On August 12, 1960, Bancec entered into two written agreements relevant to its present claim. It agreed to purchase a quantity of sugar from INRA, and to sell that sugar to the Cuban Canadian Sugar Company. The contract between Bancec and Cuban Canadian Sugar was supported by an irrevocable letter of credit in favor of Bancec issued by Citibank on August 18, 1960, which Bancec assigned, for collection, to Banco Nacional de Cuba ("Banco Nacional"), the central bank of Cuba which is described in greater detail in part B, infra. After a series of events not here material, Citibank was called on to pay $193,280 to Banco Nacional as Bancec's agent on the letter of credit on September 21, 1960. Citibank, whose Cuban branches had been expropriated by the Cuban government just days before, credited that amount to the account of Banco Nacional, but refused to pay it to Banco Nacional and instead applied it against the amount lost in the expropriation.
On February 1, 1961, Bancec brought this action against Citibank to recover the $193,280.*fn4 Citibank does not appear to dispute here the validity of Bancec's claim.
As set forth in greater detail in our opinion today in Chase, following the installation of the revolutionary Cuban government on January 1, 1959, relations between Cuba and the United States deteriorated seriously. On July 6, 1960, Cuba enacted Law No. 851 which, inter alia, authorized the President and Prime Minister of the Republic, "acting jointly through appropriate resolutions ... (to) proceed to nationalize, through forced expropriation, the properties or enterprises owned by physical and corporate persons who are nationals of the United States of North America ...."*fn5 Under this law Cuba nationalized numerous American-owned corporations, branches, and businesses. On September 16, 1960, under an executive order denominated "Resolution No. 2," pursuant to Law No. 851, the Cuban government expropriated and nationalized the eleven Cuban branches of Citibank.*fn6 Resolution No. 2 designated Banco Nacional as the instrumentality to take over these assets.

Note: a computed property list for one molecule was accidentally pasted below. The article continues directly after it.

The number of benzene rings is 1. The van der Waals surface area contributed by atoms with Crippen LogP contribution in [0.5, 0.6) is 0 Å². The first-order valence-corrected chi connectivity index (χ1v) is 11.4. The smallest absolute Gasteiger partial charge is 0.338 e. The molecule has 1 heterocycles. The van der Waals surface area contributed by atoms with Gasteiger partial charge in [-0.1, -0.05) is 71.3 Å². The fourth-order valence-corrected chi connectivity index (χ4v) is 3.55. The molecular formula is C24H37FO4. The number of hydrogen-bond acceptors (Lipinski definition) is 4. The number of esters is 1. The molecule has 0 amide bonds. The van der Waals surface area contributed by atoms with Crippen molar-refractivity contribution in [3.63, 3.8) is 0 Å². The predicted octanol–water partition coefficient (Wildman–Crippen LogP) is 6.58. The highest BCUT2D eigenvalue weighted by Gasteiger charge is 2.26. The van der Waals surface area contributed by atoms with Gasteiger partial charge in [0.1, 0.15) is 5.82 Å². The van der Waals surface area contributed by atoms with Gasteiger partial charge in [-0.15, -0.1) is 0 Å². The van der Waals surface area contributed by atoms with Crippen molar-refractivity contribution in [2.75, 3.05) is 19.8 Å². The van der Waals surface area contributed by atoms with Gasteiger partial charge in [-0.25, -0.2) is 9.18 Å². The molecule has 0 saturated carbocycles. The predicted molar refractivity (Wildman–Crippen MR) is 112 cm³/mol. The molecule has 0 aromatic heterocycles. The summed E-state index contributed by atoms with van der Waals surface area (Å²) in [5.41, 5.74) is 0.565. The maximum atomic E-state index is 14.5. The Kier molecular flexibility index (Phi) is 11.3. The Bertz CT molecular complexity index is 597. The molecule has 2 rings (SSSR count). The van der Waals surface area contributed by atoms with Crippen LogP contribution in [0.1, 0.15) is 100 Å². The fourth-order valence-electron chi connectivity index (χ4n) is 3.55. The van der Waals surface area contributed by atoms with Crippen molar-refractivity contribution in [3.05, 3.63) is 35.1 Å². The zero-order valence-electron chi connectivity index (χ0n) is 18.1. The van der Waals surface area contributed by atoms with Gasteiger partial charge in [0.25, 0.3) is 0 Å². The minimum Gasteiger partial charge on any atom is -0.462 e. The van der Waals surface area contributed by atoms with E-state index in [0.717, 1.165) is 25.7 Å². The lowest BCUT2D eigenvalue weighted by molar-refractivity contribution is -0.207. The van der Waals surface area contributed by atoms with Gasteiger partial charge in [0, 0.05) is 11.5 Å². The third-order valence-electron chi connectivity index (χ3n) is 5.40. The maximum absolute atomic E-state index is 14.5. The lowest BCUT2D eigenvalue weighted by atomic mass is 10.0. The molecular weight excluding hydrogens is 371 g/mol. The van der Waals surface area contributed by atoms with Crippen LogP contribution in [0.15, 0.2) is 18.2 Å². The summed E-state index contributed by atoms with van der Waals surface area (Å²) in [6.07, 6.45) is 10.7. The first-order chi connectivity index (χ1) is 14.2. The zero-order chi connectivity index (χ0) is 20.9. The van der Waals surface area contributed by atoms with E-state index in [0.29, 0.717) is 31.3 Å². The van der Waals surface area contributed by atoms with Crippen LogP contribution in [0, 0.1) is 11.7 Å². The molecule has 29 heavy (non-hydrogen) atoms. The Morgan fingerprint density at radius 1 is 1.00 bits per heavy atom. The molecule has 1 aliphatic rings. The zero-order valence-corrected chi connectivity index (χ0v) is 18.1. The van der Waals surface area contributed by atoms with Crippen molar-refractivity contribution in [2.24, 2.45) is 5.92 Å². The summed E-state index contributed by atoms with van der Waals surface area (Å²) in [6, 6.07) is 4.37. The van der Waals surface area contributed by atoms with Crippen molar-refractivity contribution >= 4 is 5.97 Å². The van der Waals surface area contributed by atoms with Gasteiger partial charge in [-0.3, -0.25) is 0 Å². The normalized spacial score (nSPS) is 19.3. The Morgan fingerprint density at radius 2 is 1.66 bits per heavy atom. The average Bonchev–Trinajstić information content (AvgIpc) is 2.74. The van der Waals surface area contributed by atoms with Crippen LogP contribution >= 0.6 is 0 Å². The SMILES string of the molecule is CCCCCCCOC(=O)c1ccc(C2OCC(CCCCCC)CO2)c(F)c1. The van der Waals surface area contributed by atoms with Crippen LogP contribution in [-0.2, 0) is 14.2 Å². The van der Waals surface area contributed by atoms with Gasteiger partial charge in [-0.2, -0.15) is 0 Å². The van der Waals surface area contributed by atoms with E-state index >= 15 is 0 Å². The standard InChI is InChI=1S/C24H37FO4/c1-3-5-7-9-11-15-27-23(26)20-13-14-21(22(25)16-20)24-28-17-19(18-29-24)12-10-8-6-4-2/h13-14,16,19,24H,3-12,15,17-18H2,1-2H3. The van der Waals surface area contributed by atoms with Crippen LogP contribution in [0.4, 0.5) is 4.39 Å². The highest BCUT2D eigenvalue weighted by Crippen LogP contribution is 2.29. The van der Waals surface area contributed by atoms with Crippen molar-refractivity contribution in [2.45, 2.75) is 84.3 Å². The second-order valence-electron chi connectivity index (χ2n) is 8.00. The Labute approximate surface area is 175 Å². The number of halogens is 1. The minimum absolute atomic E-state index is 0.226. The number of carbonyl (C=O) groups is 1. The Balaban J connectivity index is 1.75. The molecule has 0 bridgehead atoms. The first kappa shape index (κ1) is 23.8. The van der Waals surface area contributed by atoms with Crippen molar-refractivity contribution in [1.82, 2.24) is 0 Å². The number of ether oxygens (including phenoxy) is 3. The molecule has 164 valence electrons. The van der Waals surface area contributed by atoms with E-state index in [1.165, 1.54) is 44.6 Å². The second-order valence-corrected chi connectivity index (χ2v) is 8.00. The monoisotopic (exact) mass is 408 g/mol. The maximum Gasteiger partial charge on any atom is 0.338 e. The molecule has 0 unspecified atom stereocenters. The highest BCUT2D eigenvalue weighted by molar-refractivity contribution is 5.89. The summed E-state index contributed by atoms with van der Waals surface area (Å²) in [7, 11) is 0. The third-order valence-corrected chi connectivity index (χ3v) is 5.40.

Banco Nacional, since its formation in 1948, had functioned as the central Bank of Cuba. It engaged in domestic and international banking and was the sole depository of state funds. In addition it had extensive powers both to control and protect the Cuban currency in international trade and to regulate all commercial banks operating in Cuba. Following the revolution, Banco Nacional was placed in control of the assets and businesses of all nationalized private banks.
C. Citibank's Counterclaims
Citibank counterclaimed against Bancec for losses resulting from the expropriation of its branches by the Cuban government, contending that Bancec was indistinguishable from the Cuban government. Alleging that its losses far exceeded the amount of Bancec's claim, Citibank sought ...